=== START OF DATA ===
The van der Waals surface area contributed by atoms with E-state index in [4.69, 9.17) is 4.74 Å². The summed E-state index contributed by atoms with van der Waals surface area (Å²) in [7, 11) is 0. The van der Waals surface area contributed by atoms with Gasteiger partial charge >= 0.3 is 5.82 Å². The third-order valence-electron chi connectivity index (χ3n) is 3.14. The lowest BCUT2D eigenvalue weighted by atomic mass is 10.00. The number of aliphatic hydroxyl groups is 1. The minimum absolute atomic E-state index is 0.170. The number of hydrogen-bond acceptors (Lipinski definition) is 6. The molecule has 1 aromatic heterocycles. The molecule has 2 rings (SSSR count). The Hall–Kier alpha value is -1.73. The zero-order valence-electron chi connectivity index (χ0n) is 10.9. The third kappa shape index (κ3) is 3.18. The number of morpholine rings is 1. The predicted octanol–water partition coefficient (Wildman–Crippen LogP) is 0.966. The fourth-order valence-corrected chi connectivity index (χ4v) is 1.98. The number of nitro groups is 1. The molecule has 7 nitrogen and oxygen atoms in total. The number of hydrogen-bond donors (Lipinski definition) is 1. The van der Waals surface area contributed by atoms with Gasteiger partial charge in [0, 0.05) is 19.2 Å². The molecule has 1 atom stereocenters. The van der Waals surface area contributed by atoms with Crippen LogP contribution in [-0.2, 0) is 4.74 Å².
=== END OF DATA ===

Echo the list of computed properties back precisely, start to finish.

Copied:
The van der Waals surface area contributed by atoms with E-state index in [4.69, 9.17) is 4.74 Å². The summed E-state index contributed by atoms with van der Waals surface area (Å²) in [7, 11) is 0. The van der Waals surface area contributed by atoms with Gasteiger partial charge >= 0.3 is 5.82 Å². The third-order valence-electron chi connectivity index (χ3n) is 3.14. The lowest BCUT2D eigenvalue weighted by atomic mass is 10.00. The number of aliphatic hydroxyl groups is 1. The minimum absolute atomic E-state index is 0.170. The number of hydrogen-bond acceptors (Lipinski definition) is 6. The molecule has 1 aromatic heterocycles. The molecule has 2 rings (SSSR count). The Hall–Kier alpha value is -1.73. The zero-order valence-electron chi connectivity index (χ0n) is 10.9. The third kappa shape index (κ3) is 3.18. The number of morpholine rings is 1. The predicted octanol–water partition coefficient (Wildman–Crippen LogP) is 0.966. The fourth-order valence-corrected chi connectivity index (χ4v) is 1.98. The number of nitro groups is 1. The molecule has 7 nitrogen and oxygen atoms in total. The number of hydrogen-bond donors (Lipinski definition) is 1. The van der Waals surface area contributed by atoms with Gasteiger partial charge in [0, 0.05) is 19.2 Å². The molecule has 1 atom stereocenters. The van der Waals surface area contributed by atoms with Crippen LogP contribution in [-0.2, 0) is 4.74 Å².